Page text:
Courtesy Coastline ProduceA pack and harvest crew works a broccoli field March 19 for Coastline Produce in Salinas, Calif.As vegetables started the spring transition out of desert growing regions, a modest bump in broccoli and cauliflower prices was expected. But overlapping production areas will keep volumes high on most items through March and into early April.
As Yuma, Ariz., and California’s Coachella and Imperial valleys winded down, some production was already underway by mid-March in Huron, Santa Maria and Salinas.
Ocean Mist Farms, Castroville, Calif., started in Huron March 17 on romaine hearts and leaf lettuce and March 19 on iceberg lettuce, about a week ahead of schedule.
“We began harvesting broccoli, cauliflower and spinach in Salinas March 17, and we’re going through the end of the month with those in Coachella,” said Art Barrientos, vice president of harvesting for Ocean Mist. “There’s plenty of overlap. Everybody’s in the same boat.”
But broccoli may be lighter than normal in the first two weeks of April. “Salinas is just so early that you’re going to see that gap, especially then,” Barrientos said.
By mid-March, Coastline Produce was already producing all of its broccoli and cauliflower in the Salinas Valley.
“Broccoli and cauliflower both came to a quick end in the desert,” Mark McBride, salesman at Salinas-based Coastline, said March 18. “It’s been warm for an awfully long time and that encourages rapid plant growth. The fields came on quickly and left a light spot. Those markets have perked up, both are $11 to $14.” He expects light broccoli supplies now to the first week of April.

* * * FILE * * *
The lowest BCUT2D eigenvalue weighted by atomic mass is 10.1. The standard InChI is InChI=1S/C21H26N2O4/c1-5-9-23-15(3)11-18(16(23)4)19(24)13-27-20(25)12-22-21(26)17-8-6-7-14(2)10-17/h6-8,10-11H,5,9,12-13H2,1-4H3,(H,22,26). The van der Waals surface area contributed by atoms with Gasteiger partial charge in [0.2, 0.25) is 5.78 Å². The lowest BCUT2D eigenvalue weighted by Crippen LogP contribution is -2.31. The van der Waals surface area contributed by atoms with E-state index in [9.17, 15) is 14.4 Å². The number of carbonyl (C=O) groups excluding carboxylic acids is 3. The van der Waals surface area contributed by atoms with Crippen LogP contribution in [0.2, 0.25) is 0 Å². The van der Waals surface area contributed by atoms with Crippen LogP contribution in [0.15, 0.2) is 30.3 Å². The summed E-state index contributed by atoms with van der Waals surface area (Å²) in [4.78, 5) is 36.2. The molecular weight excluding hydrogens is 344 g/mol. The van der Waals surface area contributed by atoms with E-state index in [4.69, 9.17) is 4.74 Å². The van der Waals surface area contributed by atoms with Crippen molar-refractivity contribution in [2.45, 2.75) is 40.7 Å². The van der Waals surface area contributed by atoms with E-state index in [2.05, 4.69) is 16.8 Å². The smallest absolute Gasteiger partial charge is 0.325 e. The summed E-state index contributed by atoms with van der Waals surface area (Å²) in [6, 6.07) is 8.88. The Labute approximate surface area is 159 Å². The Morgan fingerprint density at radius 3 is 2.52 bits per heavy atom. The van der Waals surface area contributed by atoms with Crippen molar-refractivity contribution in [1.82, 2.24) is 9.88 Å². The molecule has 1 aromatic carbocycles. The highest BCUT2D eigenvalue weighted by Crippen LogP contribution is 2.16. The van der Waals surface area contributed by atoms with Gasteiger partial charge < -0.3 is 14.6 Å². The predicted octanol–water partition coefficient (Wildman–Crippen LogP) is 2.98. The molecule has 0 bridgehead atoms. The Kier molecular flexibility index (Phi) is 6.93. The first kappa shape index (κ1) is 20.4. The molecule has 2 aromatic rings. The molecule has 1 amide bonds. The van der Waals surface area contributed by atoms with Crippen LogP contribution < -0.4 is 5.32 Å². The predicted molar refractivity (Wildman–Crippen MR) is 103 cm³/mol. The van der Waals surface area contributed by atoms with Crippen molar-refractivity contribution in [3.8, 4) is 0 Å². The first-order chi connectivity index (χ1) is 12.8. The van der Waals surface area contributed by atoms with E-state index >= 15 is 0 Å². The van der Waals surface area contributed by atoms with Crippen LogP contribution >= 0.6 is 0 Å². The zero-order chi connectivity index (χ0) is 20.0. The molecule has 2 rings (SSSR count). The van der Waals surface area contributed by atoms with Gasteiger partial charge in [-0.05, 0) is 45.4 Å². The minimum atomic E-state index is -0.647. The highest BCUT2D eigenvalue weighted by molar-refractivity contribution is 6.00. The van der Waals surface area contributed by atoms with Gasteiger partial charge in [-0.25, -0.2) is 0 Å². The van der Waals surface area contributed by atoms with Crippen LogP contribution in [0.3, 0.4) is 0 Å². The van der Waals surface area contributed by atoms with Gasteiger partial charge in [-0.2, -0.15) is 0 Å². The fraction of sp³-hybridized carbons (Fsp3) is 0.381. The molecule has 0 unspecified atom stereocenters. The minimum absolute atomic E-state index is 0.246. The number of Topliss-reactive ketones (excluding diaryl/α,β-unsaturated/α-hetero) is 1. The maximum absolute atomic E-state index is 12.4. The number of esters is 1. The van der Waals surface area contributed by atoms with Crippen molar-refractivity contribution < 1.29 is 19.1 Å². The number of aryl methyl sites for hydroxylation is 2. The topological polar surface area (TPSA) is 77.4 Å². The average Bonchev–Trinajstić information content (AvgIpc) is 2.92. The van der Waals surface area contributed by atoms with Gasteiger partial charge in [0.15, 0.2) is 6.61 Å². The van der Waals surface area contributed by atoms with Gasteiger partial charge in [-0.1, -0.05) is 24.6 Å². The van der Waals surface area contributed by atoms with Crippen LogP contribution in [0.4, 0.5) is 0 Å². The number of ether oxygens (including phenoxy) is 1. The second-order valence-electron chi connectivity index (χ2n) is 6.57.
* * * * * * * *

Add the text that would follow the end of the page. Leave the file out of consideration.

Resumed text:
Broccoli in 20 pounds of crown cut shipped from Santa Maria for $10 to $13 on March 17, according to the U.S. Department of Agriculture, and up to $14.61 out of Salinas. Year-ago prices out of Santa Maria were $6.65 to $7.50; Salinas was $7 to $7.50.
Coastline Produce ended Imperial Valley celery in the second week of March, now packing in Oxnard. Other Imperial items will run to about April 1, as will iceberg lettuce out of Yuma. McBride expected another week of desert romaine and leaf lettuce, with Salinas starting close to April 1.
In Santa Maria, Pacific International Marketing planned to start iceberg lettuce March 21, said Henry Dill, sales manager.
“The biggest adjustment has been that the weather is so mild a lot of the products we have in Santa Maria are 10 to 12 days ahead of the planned start,” Dill said. That includes leaf lettuce, spinach and romaine hearts, which began March 5.
“In a poor market situation, that’s made for a tough start,” he said. “It’s been a challenge having the desert product still coming on and trying to get started in Santa Maria.”
Pacific International grows broccoli and cauliflower year-round in Santa Maria. Dill reports good quality on vegetables grown there.
Compared to about 30 frost days last year in Yuma, he said, there were just a few this year. “These winters were two extremes,” he said.